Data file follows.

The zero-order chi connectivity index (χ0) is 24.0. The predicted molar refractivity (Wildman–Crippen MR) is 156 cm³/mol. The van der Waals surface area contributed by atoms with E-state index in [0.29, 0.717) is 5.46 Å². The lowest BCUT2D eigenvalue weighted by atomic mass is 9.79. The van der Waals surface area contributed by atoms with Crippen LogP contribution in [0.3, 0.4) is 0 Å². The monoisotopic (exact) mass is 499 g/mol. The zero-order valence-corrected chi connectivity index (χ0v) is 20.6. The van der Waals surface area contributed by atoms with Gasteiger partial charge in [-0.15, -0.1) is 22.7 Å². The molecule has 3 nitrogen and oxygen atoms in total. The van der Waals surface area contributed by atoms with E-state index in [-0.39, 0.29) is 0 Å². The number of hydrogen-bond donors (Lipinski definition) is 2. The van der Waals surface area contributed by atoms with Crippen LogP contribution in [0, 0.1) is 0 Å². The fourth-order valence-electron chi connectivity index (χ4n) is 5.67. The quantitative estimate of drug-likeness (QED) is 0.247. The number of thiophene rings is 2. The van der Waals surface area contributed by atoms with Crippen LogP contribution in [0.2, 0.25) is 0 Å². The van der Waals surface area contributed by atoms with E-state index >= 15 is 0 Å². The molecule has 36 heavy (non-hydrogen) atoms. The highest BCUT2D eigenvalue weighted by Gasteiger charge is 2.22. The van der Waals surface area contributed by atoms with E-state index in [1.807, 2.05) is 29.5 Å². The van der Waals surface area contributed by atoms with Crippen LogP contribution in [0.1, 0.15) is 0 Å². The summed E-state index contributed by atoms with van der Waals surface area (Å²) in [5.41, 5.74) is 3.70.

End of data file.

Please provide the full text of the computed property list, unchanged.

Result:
The zero-order chi connectivity index (χ0) is 24.0. The predicted molar refractivity (Wildman–Crippen MR) is 156 cm³/mol. The van der Waals surface area contributed by atoms with E-state index in [0.29, 0.717) is 5.46 Å². The lowest BCUT2D eigenvalue weighted by atomic mass is 9.79. The van der Waals surface area contributed by atoms with Crippen LogP contribution in [0.3, 0.4) is 0 Å². The monoisotopic (exact) mass is 499 g/mol. The zero-order valence-corrected chi connectivity index (χ0v) is 20.6. The van der Waals surface area contributed by atoms with Gasteiger partial charge in [-0.15, -0.1) is 22.7 Å². The molecule has 3 nitrogen and oxygen atoms in total. The van der Waals surface area contributed by atoms with E-state index in [-0.39, 0.29) is 0 Å². The number of hydrogen-bond donors (Lipinski definition) is 2. The van der Waals surface area contributed by atoms with Crippen LogP contribution in [0, 0.1) is 0 Å². The fourth-order valence-electron chi connectivity index (χ4n) is 5.67. The quantitative estimate of drug-likeness (QED) is 0.247. The number of thiophene rings is 2. The van der Waals surface area contributed by atoms with Crippen LogP contribution in [0.2, 0.25) is 0 Å². The van der Waals surface area contributed by atoms with E-state index >= 15 is 0 Å². The molecule has 36 heavy (non-hydrogen) atoms. The highest BCUT2D eigenvalue weighted by Gasteiger charge is 2.22. The van der Waals surface area contributed by atoms with E-state index in [1.807, 2.05) is 29.5 Å². The van der Waals surface area contributed by atoms with Crippen LogP contribution in [0.1, 0.15) is 0 Å². The summed E-state index contributed by atoms with van der Waals surface area (Å²) in [5.41, 5.74) is 3.70.